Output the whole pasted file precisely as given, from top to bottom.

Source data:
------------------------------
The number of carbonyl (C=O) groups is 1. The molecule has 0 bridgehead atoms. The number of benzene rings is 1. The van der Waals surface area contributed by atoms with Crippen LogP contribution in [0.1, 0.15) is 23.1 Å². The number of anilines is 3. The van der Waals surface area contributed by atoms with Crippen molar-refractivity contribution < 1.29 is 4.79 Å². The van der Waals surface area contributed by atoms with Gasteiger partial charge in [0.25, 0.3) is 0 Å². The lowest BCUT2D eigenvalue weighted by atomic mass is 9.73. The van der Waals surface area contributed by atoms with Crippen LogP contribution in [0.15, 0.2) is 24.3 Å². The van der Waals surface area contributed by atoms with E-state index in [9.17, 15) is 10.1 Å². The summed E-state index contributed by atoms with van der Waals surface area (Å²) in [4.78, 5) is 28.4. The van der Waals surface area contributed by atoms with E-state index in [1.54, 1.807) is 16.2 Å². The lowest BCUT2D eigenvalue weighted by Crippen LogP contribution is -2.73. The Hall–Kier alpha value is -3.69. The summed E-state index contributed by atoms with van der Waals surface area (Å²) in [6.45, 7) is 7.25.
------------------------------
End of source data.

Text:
The number of carbonyl (C=O) groups is 1. The molecule has 0 bridgehead atoms. The number of benzene rings is 1. The van der Waals surface area contributed by atoms with Crippen LogP contribution in [0.1, 0.15) is 23.1 Å². The number of anilines is 3. The van der Waals surface area contributed by atoms with Crippen molar-refractivity contribution < 1.29 is 4.79 Å². The van der Waals surface area contributed by atoms with Gasteiger partial charge in [0.25, 0.3) is 0 Å². The lowest BCUT2D eigenvalue weighted by atomic mass is 9.73. The van der Waals surface area contributed by atoms with Crippen LogP contribution in [0.15, 0.2) is 24.3 Å². The van der Waals surface area contributed by atoms with E-state index in [9.17, 15) is 10.1 Å². The summed E-state index contributed by atoms with van der Waals surface area (Å²) in [4.78, 5) is 28.4. The van der Waals surface area contributed by atoms with E-state index in [1.54, 1.807) is 16.2 Å². The lowest BCUT2D eigenvalue weighted by Crippen LogP contribution is -2.73. The Hall–Kier alpha value is -3.69. The summed E-state index contributed by atoms with van der Waals surface area (Å²) in [6.45, 7) is 7.25.